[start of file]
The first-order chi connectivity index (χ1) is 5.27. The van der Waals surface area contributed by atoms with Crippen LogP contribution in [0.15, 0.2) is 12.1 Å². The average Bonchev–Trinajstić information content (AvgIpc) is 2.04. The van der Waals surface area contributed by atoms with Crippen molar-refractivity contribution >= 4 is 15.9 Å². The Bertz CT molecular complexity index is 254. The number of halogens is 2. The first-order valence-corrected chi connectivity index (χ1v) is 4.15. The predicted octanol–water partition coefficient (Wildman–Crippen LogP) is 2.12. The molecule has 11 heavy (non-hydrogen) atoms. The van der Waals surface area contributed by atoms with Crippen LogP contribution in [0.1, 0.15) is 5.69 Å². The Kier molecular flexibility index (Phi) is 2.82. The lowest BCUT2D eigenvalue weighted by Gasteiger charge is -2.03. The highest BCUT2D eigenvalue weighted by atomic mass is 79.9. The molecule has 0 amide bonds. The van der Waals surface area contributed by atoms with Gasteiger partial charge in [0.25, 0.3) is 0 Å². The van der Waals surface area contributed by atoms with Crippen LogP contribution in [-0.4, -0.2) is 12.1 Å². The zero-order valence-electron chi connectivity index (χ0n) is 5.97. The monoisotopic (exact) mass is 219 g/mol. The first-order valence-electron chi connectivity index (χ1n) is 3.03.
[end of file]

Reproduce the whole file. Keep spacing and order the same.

The first-order chi connectivity index (χ1) is 5.27. The van der Waals surface area contributed by atoms with Crippen LogP contribution in [0.15, 0.2) is 12.1 Å². The average Bonchev–Trinajstić information content (AvgIpc) is 2.04. The van der Waals surface area contributed by atoms with Crippen molar-refractivity contribution >= 4 is 15.9 Å². The Bertz CT molecular complexity index is 254. The number of halogens is 2. The first-order valence-corrected chi connectivity index (χ1v) is 4.15. The predicted octanol–water partition coefficient (Wildman–Crippen LogP) is 2.12. The molecule has 11 heavy (non-hydrogen) atoms. The van der Waals surface area contributed by atoms with Crippen LogP contribution in [0.1, 0.15) is 5.69 Å². The Kier molecular flexibility index (Phi) is 2.82. The lowest BCUT2D eigenvalue weighted by Gasteiger charge is -2.03. The highest BCUT2D eigenvalue weighted by atomic mass is 79.9. The molecule has 0 amide bonds. The van der Waals surface area contributed by atoms with Gasteiger partial charge in [0.25, 0.3) is 0 Å². The van der Waals surface area contributed by atoms with Crippen LogP contribution in [-0.4, -0.2) is 12.1 Å². The zero-order valence-electron chi connectivity index (χ0n) is 5.97. The monoisotopic (exact) mass is 219 g/mol. The first-order valence-electron chi connectivity index (χ1n) is 3.03.